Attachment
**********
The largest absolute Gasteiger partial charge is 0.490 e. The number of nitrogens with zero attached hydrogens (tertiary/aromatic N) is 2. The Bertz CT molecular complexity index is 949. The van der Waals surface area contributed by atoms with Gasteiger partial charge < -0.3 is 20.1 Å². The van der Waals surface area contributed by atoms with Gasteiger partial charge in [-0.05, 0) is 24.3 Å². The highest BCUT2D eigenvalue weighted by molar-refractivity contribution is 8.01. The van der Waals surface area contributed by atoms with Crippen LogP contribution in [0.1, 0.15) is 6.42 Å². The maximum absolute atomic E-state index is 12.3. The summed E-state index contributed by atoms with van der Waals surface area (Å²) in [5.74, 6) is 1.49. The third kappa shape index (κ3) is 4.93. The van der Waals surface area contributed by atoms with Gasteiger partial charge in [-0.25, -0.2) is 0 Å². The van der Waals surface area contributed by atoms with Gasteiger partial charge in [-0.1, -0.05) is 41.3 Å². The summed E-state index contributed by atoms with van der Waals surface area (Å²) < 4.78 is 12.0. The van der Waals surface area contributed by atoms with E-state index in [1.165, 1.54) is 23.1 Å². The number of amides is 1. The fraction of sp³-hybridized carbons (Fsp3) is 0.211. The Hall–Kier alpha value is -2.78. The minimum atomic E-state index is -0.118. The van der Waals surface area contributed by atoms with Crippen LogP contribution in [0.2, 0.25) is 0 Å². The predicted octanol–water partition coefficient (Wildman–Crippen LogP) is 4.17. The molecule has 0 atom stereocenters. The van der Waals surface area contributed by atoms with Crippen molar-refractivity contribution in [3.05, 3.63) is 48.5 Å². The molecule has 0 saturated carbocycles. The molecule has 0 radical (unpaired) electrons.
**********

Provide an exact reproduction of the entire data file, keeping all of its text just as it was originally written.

The largest absolute Gasteiger partial charge is 0.490 e. The number of nitrogens with zero attached hydrogens (tertiary/aromatic N) is 2. The Bertz CT molecular complexity index is 949. The van der Waals surface area contributed by atoms with Gasteiger partial charge < -0.3 is 20.1 Å². The van der Waals surface area contributed by atoms with Gasteiger partial charge in [-0.05, 0) is 24.3 Å². The highest BCUT2D eigenvalue weighted by molar-refractivity contribution is 8.01. The van der Waals surface area contributed by atoms with Crippen LogP contribution in [0.1, 0.15) is 6.42 Å². The maximum absolute atomic E-state index is 12.3. The summed E-state index contributed by atoms with van der Waals surface area (Å²) in [5.74, 6) is 1.49. The third kappa shape index (κ3) is 4.93. The van der Waals surface area contributed by atoms with Gasteiger partial charge in [-0.25, -0.2) is 0 Å². The van der Waals surface area contributed by atoms with Gasteiger partial charge in [-0.1, -0.05) is 41.3 Å². The summed E-state index contributed by atoms with van der Waals surface area (Å²) < 4.78 is 12.0. The van der Waals surface area contributed by atoms with E-state index in [1.165, 1.54) is 23.1 Å². The number of amides is 1. The fraction of sp³-hybridized carbons (Fsp3) is 0.211. The Hall–Kier alpha value is -2.78. The minimum atomic E-state index is -0.118. The van der Waals surface area contributed by atoms with Crippen LogP contribution in [0.2, 0.25) is 0 Å². The predicted octanol–water partition coefficient (Wildman–Crippen LogP) is 4.17. The molecule has 0 atom stereocenters. The van der Waals surface area contributed by atoms with Crippen molar-refractivity contribution in [3.05, 3.63) is 48.5 Å². The molecule has 0 saturated carbocycles. The molecule has 0 radical (unpaired) electrons.